Folk singer Ronnie Gilbert, RIP

This music video from the USA says about itself:

RONNIE GILBERT & JUDY COLLINS – “Irene Goodnight” 1988

Ronnie Gilbert is joined by Judy Collins on the Weavers‘ hit song, “Irene Goodnight.” This is taken from a 1988 San Francisco concert.

By Peter Frost in Britain:

So long, Ronnie Gilbert – it’s been good to know yuh

Tuesday 9th June 2015

RONNIE GILBERT, folk singer, political activist and the female voice of one of the seminal groups of the post–war US folk revival, the Weavers, has died in San Francisco aged 88.

Born in New York to Jewish immigrant stock, her first diverse musical influences were from her parents.

Aged just 10 mum took her to Communist Party rallies where she heard Paul Robeson sing Joe Hill and other labour movement anthems.

From the Stop the War Coalition in Britain about this music video:

Tony Benn, President of Stop the War Coalition: “There are many songs I would like to choose but Joe Hill sung by Paul Robeson would be among the top two. It says it all.”

The Peter Frost article continues:

“It taught me songs are dangerous, songs are subversive and can change your life,” she would remember later.

“Dad had different tastes, he loved what he described as Jewish musicals. He taught me his favourite song. Yes, We Have No Bananas. I learned about having fun with music.”

Gilbert, along with Pete Seeger, Lee Hays and Fred Hellerman, formed the Weavers and the group helped spark a national folk revival with hit recordings of Woody Guthrie’s So Long, It’s Been Good to Know Yuh and Pete Seeger and Lee Hay’s If I Had a Hammer.

Their version of Leadbelly’s Goodnight Irene was number one in the charts for 13 weeks.

The Weavers sang on picket lines, at union rallies and left-wing fundraisers before becoming enormously popular with wider audiences disenchanted with a US that seemed to be trading WWII for a new cold war.

“We sang songs of hope in that strange time after WWII, when already the world was preparing for cold war,” Gilbert said in a 1982 interview.

“We still had the feeling that if we could sing loud enough and strong enough and hopefully enough, it would make a difference.”

Make a huge difference they did. The four, with Gilbert’s sweet and strong contralto singing out, launched a vast protest song movement that helped spawn performers like Bob Dylan, Joan Baez, the Kingston Trio and Peter, Paul and Mary and a hundred more who are singing still.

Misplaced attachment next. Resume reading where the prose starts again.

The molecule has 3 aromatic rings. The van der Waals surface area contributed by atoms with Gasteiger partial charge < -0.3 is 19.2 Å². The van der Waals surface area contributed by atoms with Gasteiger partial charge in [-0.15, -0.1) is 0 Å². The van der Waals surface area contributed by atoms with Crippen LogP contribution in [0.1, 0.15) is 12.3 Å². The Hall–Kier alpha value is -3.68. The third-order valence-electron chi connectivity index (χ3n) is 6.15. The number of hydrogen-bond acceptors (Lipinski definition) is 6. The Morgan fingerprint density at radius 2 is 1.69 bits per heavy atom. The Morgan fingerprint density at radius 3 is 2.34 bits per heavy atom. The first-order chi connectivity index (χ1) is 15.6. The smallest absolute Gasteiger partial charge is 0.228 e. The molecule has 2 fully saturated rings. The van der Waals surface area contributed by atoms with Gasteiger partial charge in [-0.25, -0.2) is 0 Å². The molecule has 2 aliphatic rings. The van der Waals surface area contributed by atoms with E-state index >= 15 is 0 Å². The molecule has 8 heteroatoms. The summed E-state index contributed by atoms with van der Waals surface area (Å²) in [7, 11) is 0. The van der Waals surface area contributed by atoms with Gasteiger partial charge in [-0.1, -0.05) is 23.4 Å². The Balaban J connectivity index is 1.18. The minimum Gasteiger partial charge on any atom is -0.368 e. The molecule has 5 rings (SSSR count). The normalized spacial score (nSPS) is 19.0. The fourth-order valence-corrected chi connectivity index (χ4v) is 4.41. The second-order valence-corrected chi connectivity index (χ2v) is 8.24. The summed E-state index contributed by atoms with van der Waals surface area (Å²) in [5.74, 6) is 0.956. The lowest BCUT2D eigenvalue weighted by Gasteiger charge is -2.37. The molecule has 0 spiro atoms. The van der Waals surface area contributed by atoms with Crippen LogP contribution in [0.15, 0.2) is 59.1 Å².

Despite growing popularity among audiences, the anti-communist witch-hunts came thick and fast. The group’s success had to battle against the inevitable blacklisting by record companies and TV, radio and music venues.

The pressure was relentless. A Weavers’ planned television show was cancelled, the group were placed under FBI surveillance and Seeger and Hays were called to testify before the House Un-American Activities Committee.

In 1951 the Weavers lost their recording contract with Decca, and by 1953, unable to book most concert venues and banned from appearing on television and radio, they disbanded.

They came together again in December 1955 and filled every seat in a concert at Carnegie Hall.

Not only was the concert a huge success but independent record label Vanguard released a live album of the event and signed the group for further recordings.

Despite a popular nationwide concert tour, the red-baiting carried on. On January 2 1962, they were told by NBC that their appearance on the Jack Paar TV Show would be cancelled unless they signed a statement disavowing the Communist Party. Gilbert and the other Weavers refused to sign.

The group disbanded in 1964, but Gilbert and the other three Weavers occasionally played and sang together during the next 16 years.

In 1980, a dying Lee Hays approached the others for one last get-together.

An informal picnic led to a return to Carnegie Hall on November 28 1980. It would the Weavers’ last ever major performance except for a benefit for Pete Seeger’s Hudson River Clearwater campaign.

Hays would be dead in just a few months, but fortunately the Carnegie Hall concert and the build-up to it became the documentary The Weavers: Wasn’t That a Time!

Gilbert, however, didn’t stop singing or protesting. She went on to work variously as a stage actor, a solo singer and then a psychologist and therapist.

Various younger singers have recorded and performed with her. She made three albums with Holly Near. She, Seeger and Arlo Guthrie have made an album together.

Her self-authored one-woman show about US labour organiser Mary Harris “Mother” Jones played to packed houses.

Gilbert continued to tour and appear in plays, folk festivals and Jewish music festivals well into her eighties.

She also continued her political life, supporting groups such as Women in Black, opposing the Israeli occupation of Palestinian territories.

In 2006, Gilbert and Hellerman accepted a Lifetime Achievement Award at the Grammys on behalf of all the Weavers.

On hearing the sad news about Gilbert I guess there will be a lot of us tonight who listen to, and join in with, a few old and familiar Weavers tracks.

“So long Ronnie, it really was good to know yuh.”

10 thoughts on “Folk singer Ronnie Gilbert, RIP

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  2. Thanks for posting this. I don’t remember Ronnie Gilbert but what a beautiful version of Goodnight Irene. Loved how the audience were singing. I used to sing that song to my daughter when she was little to put her to sleep, substituting her name.


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